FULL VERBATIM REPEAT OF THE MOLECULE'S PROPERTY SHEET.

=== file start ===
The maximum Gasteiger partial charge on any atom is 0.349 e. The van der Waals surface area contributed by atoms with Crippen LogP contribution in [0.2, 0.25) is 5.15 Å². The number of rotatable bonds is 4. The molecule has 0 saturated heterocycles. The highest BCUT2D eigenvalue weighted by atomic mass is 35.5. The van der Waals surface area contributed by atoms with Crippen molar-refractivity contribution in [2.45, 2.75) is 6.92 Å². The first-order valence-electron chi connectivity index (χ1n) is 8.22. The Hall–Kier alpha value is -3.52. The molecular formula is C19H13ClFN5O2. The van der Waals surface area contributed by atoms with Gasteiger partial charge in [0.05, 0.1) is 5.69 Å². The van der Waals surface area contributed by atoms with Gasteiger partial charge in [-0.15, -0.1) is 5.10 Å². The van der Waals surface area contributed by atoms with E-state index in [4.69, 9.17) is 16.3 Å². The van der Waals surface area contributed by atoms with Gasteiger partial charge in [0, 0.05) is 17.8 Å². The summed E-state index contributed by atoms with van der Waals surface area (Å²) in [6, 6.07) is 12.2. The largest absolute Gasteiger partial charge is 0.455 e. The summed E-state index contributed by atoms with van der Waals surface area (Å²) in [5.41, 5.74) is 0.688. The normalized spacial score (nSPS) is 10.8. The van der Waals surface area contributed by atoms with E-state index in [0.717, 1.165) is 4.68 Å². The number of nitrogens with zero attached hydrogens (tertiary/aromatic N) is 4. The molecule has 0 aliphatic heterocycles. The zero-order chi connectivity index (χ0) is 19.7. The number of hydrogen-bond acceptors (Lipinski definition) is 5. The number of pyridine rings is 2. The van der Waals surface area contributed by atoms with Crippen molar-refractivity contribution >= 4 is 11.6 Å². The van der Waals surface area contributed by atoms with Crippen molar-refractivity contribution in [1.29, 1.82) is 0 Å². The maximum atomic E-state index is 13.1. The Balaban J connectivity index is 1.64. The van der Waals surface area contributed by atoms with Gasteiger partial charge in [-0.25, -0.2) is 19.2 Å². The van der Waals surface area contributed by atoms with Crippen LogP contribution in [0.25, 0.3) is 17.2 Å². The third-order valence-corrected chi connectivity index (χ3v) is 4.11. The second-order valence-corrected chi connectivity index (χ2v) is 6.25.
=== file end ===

The maximum Gasteiger partial charge on any atom is 0.349 e. The van der Waals surface area contributed by atoms with Crippen LogP contribution in [0.2, 0.25) is 5.15 Å². The number of rotatable bonds is 4. The molecule has 0 saturated heterocycles. The highest BCUT2D eigenvalue weighted by atomic mass is 35.5. The van der Waals surface area contributed by atoms with Crippen molar-refractivity contribution in [2.45, 2.75) is 6.92 Å². The first-order valence-electron chi connectivity index (χ1n) is 8.22. The Hall–Kier alpha value is -3.52. The molecular formula is C19H13ClFN5O2. The van der Waals surface area contributed by atoms with Gasteiger partial charge in [0.05, 0.1) is 5.69 Å². The van der Waals surface area contributed by atoms with Gasteiger partial charge in [-0.15, -0.1) is 5.10 Å². The van der Waals surface area contributed by atoms with E-state index in [4.69, 9.17) is 16.3 Å². The van der Waals surface area contributed by atoms with Gasteiger partial charge in [0, 0.05) is 17.8 Å². The summed E-state index contributed by atoms with van der Waals surface area (Å²) in [6, 6.07) is 12.2. The largest absolute Gasteiger partial charge is 0.455 e. The summed E-state index contributed by atoms with van der Waals surface area (Å²) in [5.41, 5.74) is 0.688. The normalized spacial score (nSPS) is 10.8. The van der Waals surface area contributed by atoms with E-state index in [0.717, 1.165) is 4.68 Å². The number of nitrogens with zero attached hydrogens (tertiary/aromatic N) is 4. The molecule has 0 aliphatic heterocycles. The zero-order chi connectivity index (χ0) is 19.7. The number of hydrogen-bond acceptors (Lipinski definition) is 5. The number of pyridine rings is 2. The van der Waals surface area contributed by atoms with Crippen molar-refractivity contribution >= 4 is 11.6 Å². The van der Waals surface area contributed by atoms with Crippen molar-refractivity contribution in [1.29, 1.82) is 0 Å². The maximum atomic E-state index is 13.1. The Balaban J connectivity index is 1.64. The van der Waals surface area contributed by atoms with Gasteiger partial charge in [-0.25, -0.2) is 19.2 Å². The van der Waals surface area contributed by atoms with Crippen LogP contribution in [0.25, 0.3) is 17.2 Å². The third-order valence-corrected chi connectivity index (χ3v) is 4.11. The second-order valence-corrected chi connectivity index (χ2v) is 6.25.